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Cooking for Baby: Wholesome, Homemade, Delicious Foods for 6 to 18 Months
Parents today know that one of the best ways to give a baby a great start in life is with wholesome, homemade foods.76% (19)
While ready-made baby food is a convenience that any new parent can appreciate, feeding everyday fresh foods is the best way to teach a child healthy eating habits and an appreciation for good food from the cradle onward.
The 80 recipes in Cooking for Baby make preparing delicious meals for babies and toddlers a breeze, even for busy parents. The recipes are organized by age, showing how to introduce cereal grains and simple vegetable and fruit purees to your infant at 6 months, how to move on to chunkier foods by 8 or 9 months, and how to graduate to real meals for young toddlers of 12 to 18 months to enjoy along with the entire family. When you see how easy it is, with a few smart tips on preparation and storage, you'll never go back to the jars.
With Cooking for Baby, your youngster will enjoy a wide variety of fresh and interesting foods for a very happy and healthy beginning.
Help Your Kids Choose Tooth-Friendly Foods
You probably know that sweets and soda are bad for your children’s teeth, but have you stopped to think about what foods are good for their teeth? Some foods support kids’ dental health. Keep these foods in mind the next time you pack your children’s lunches: • Look for vegetables high in vitamin A. Veggies like pumpkin, sweet potatoes, broccoli and carrots are high in vitamin A, which is important in the formation of tooth enamel. Try packing baby carrots in children’s lunchboxes or making homemade, baked sweet potato fries. • Say, “cheese.” Cheese helps balance the pH in the mouth, making it less friendly for destructive bacteria. It also contains calcium. Just be sure to watch portion sizes, as cheese is high in fat and salt. An appropriate serving of natural cheese, like cheddar, is the size of two domino pieces. • Snack on fruit. You may know that vitamin C is good for your skin, but did you know that it’s also good for your gums? Healthy gums help support teeth, so make sure your children get enough vitamin C. For their size, kiwis have more vitamin C than any other fruit. If green things are a tough sell, try apple slices, strawberries or orange wedges. Don’t Forget Good Oral Hygiene! Remember that there is no substitute for good oral hygiene. Make sure your children brush their teeth twice a day with a fluoridated toothpaste and floss at least once a day. Teach them to drink water after eating, as it will help flush food from their mouth. Of course, children aren’t always the most diligent brushers and flossers. Some parents give their children an oral care probiotic, such as EvoraKids, to help pick up any slack in kids’ oral care habits. Oral care probiotics work by flooding the mouth with good bacteria, which adhere to tooth surfaces, including crevices, pits and fissures in the chewing surfaces, leaving less room for bad bacteria to grow. The probiotics effectively compete with certain harmful bacteria for both nutrients and space on teeth surfaces, reaching where brushing and flossing can’t.Pretty baby cupcakes in a homemade box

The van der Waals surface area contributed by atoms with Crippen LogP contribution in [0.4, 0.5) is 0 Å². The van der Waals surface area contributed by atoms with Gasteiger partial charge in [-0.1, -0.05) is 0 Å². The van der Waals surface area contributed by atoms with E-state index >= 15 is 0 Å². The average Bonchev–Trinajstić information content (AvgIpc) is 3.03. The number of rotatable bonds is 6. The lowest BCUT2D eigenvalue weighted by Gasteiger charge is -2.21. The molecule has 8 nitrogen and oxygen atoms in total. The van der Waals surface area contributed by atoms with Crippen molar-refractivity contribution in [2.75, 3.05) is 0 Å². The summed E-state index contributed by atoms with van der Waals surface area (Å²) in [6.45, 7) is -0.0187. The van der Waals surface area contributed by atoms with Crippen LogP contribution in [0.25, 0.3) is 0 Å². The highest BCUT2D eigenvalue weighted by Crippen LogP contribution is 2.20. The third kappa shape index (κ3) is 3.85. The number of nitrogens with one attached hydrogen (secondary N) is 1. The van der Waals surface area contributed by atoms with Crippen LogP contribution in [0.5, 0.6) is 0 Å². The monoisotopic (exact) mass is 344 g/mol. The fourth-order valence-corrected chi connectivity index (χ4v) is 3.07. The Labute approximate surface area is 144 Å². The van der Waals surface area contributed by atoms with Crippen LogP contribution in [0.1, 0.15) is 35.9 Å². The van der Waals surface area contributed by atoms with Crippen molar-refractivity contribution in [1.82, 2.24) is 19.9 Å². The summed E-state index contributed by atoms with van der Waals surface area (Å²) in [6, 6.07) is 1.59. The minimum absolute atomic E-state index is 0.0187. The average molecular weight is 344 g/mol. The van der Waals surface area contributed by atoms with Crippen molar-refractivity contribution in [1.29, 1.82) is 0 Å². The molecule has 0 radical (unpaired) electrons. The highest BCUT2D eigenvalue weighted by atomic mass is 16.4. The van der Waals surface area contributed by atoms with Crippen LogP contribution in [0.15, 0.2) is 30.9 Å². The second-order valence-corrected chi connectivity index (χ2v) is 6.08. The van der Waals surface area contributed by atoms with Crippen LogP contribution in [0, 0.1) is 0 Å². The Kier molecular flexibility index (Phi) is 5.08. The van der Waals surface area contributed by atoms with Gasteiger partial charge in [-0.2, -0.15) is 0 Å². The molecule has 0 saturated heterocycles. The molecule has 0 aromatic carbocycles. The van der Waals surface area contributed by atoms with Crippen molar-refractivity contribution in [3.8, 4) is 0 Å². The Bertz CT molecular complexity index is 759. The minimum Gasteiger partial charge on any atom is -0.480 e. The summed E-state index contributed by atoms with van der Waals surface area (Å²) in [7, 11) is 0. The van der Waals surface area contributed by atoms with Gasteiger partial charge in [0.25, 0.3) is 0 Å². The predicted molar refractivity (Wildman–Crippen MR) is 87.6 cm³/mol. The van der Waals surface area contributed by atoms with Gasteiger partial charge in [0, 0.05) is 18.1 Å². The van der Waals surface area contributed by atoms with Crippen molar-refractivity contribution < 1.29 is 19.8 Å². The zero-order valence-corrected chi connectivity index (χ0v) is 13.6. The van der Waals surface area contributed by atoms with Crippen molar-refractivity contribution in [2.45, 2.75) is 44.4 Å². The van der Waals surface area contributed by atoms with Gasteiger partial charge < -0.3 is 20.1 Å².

Some pretty mini-size cupcakes that The Wife made for her friend's new baby. They looked great - and another opportunity to try out some food photography. Natural light from the kitchen window. Handholding at 1/45. 28mm Cosinon on a Pentax K100D Super.